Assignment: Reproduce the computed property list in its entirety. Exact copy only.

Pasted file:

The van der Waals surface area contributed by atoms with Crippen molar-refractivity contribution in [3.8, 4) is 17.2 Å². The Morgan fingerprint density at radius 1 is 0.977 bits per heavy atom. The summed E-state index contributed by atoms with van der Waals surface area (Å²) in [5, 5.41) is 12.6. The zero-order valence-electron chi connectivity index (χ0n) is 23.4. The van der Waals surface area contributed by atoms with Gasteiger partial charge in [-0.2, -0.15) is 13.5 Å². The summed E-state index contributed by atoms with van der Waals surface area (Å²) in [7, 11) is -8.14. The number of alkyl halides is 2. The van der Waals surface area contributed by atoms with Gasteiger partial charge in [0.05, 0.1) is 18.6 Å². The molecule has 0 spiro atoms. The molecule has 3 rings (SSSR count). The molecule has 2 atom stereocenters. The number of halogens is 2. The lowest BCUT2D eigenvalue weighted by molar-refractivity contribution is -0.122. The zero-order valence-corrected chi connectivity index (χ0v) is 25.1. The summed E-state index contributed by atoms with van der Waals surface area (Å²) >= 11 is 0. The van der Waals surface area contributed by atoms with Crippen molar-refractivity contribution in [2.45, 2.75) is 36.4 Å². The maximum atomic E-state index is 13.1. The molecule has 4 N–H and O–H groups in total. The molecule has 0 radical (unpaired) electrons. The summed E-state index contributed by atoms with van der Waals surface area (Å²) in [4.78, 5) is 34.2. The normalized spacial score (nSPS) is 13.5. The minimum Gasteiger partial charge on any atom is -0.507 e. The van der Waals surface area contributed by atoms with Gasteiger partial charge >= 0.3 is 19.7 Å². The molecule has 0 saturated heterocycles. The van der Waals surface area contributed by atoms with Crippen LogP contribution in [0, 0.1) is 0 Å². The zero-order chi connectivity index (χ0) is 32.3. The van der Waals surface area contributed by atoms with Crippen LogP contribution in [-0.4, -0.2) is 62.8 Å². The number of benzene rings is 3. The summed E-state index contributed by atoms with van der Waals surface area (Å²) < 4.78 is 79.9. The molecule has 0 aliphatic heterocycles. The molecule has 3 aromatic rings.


The van der Waals surface area contributed by atoms with Crippen molar-refractivity contribution in [3.8, 4) is 17.2 Å². The Morgan fingerprint density at radius 1 is 0.977 bits per heavy atom. The summed E-state index contributed by atoms with van der Waals surface area (Å²) in [5, 5.41) is 12.6. The zero-order valence-electron chi connectivity index (χ0n) is 23.4. The van der Waals surface area contributed by atoms with Gasteiger partial charge in [-0.2, -0.15) is 13.5 Å². The summed E-state index contributed by atoms with van der Waals surface area (Å²) in [7, 11) is -8.14. The number of alkyl halides is 2. The van der Waals surface area contributed by atoms with Gasteiger partial charge in [0.05, 0.1) is 18.6 Å². The molecule has 0 spiro atoms. The molecule has 3 rings (SSSR count). The molecule has 2 atom stereocenters. The number of halogens is 2. The lowest BCUT2D eigenvalue weighted by molar-refractivity contribution is -0.122. The zero-order valence-corrected chi connectivity index (χ0v) is 25.1. The summed E-state index contributed by atoms with van der Waals surface area (Å²) >= 11 is 0. The van der Waals surface area contributed by atoms with Crippen molar-refractivity contribution in [2.45, 2.75) is 36.4 Å². The maximum atomic E-state index is 13.1. The molecule has 4 N–H and O–H groups in total. The molecule has 0 radical (unpaired) electrons. The summed E-state index contributed by atoms with van der Waals surface area (Å²) in [4.78, 5) is 34.2. The normalized spacial score (nSPS) is 13.5. The minimum Gasteiger partial charge on any atom is -0.507 e. The van der Waals surface area contributed by atoms with Gasteiger partial charge >= 0.3 is 19.7 Å². The molecule has 0 saturated heterocycles. The van der Waals surface area contributed by atoms with Crippen LogP contribution in [0, 0.1) is 0 Å². The zero-order chi connectivity index (χ0) is 32.3. The van der Waals surface area contributed by atoms with Crippen LogP contribution in [-0.4, -0.2) is 62.8 Å². The number of benzene rings is 3. The summed E-state index contributed by atoms with van der Waals surface area (Å²) < 4.78 is 79.9. The molecule has 0 aliphatic heterocycles. The molecule has 3 aromatic rings.